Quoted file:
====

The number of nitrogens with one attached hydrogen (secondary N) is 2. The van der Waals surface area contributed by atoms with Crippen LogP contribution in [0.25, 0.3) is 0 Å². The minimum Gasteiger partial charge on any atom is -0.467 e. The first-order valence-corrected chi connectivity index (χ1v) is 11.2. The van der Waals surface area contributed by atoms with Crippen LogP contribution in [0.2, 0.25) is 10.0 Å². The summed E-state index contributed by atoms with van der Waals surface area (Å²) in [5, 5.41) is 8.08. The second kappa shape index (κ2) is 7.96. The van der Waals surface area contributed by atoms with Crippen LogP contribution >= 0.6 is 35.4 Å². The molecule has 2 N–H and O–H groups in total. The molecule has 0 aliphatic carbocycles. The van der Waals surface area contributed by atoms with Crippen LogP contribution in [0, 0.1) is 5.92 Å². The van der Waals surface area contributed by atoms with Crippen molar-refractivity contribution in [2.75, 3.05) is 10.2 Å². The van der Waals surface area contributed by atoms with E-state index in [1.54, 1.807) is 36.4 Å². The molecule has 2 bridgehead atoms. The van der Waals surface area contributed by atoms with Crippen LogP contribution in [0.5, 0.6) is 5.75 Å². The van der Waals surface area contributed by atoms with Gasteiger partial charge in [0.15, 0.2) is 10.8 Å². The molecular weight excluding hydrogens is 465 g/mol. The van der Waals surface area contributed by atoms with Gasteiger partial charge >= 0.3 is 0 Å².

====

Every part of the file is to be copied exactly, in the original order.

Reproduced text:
The number of nitrogens with one attached hydrogen (secondary N) is 2. The van der Waals surface area contributed by atoms with Crippen LogP contribution in [0.25, 0.3) is 0 Å². The minimum Gasteiger partial charge on any atom is -0.467 e. The first-order valence-corrected chi connectivity index (χ1v) is 11.2. The van der Waals surface area contributed by atoms with Crippen LogP contribution in [0.2, 0.25) is 10.0 Å². The summed E-state index contributed by atoms with van der Waals surface area (Å²) in [5, 5.41) is 8.08. The second kappa shape index (κ2) is 7.96. The van der Waals surface area contributed by atoms with Crippen LogP contribution >= 0.6 is 35.4 Å². The molecule has 2 N–H and O–H groups in total. The molecule has 0 aliphatic carbocycles. The van der Waals surface area contributed by atoms with Crippen LogP contribution in [0, 0.1) is 5.92 Å². The van der Waals surface area contributed by atoms with Crippen molar-refractivity contribution in [2.75, 3.05) is 10.2 Å². The van der Waals surface area contributed by atoms with E-state index in [1.54, 1.807) is 36.4 Å². The molecule has 2 bridgehead atoms. The van der Waals surface area contributed by atoms with Crippen LogP contribution in [0.5, 0.6) is 5.75 Å². The van der Waals surface area contributed by atoms with Gasteiger partial charge in [0.15, 0.2) is 10.8 Å². The molecular weight excluding hydrogens is 465 g/mol. The van der Waals surface area contributed by atoms with Gasteiger partial charge >= 0.3 is 0 Å².